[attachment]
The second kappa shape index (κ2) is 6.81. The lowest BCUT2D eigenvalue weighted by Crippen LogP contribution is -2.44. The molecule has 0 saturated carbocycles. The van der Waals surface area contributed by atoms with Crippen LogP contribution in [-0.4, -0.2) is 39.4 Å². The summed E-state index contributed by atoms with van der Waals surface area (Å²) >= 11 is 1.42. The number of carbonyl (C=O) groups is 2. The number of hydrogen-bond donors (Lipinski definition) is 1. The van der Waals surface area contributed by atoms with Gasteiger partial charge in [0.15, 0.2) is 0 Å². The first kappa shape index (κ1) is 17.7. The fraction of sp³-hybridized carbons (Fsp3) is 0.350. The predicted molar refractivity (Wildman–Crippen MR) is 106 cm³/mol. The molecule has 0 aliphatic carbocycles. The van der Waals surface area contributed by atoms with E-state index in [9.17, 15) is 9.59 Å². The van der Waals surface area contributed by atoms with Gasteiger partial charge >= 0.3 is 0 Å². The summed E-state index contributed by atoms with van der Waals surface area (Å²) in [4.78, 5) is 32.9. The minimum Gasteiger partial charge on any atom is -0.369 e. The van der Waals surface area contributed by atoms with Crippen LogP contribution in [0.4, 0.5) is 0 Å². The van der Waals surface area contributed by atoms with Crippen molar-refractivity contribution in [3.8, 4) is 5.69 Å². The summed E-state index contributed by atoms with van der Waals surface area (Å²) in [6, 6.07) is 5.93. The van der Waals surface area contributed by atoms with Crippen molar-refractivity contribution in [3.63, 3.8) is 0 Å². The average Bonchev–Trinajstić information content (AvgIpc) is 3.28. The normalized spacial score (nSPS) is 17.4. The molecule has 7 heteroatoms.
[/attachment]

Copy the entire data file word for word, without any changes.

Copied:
The second kappa shape index (κ2) is 6.81. The lowest BCUT2D eigenvalue weighted by Crippen LogP contribution is -2.44. The molecule has 0 saturated carbocycles. The van der Waals surface area contributed by atoms with Crippen LogP contribution in [-0.4, -0.2) is 39.4 Å². The summed E-state index contributed by atoms with van der Waals surface area (Å²) >= 11 is 1.42. The number of carbonyl (C=O) groups is 2. The number of hydrogen-bond donors (Lipinski definition) is 1. The van der Waals surface area contributed by atoms with Gasteiger partial charge in [0.15, 0.2) is 0 Å². The first kappa shape index (κ1) is 17.7. The fraction of sp³-hybridized carbons (Fsp3) is 0.350. The predicted molar refractivity (Wildman–Crippen MR) is 106 cm³/mol. The molecule has 0 aliphatic carbocycles. The van der Waals surface area contributed by atoms with E-state index in [9.17, 15) is 9.59 Å². The van der Waals surface area contributed by atoms with Gasteiger partial charge >= 0.3 is 0 Å². The summed E-state index contributed by atoms with van der Waals surface area (Å²) in [4.78, 5) is 32.9. The minimum Gasteiger partial charge on any atom is -0.369 e. The van der Waals surface area contributed by atoms with Crippen LogP contribution in [0.4, 0.5) is 0 Å². The van der Waals surface area contributed by atoms with Crippen molar-refractivity contribution in [3.8, 4) is 5.69 Å². The summed E-state index contributed by atoms with van der Waals surface area (Å²) in [6, 6.07) is 5.93. The van der Waals surface area contributed by atoms with Crippen molar-refractivity contribution in [3.63, 3.8) is 0 Å². The average Bonchev–Trinajstić information content (AvgIpc) is 3.28. The normalized spacial score (nSPS) is 17.4. The molecule has 7 heteroatoms.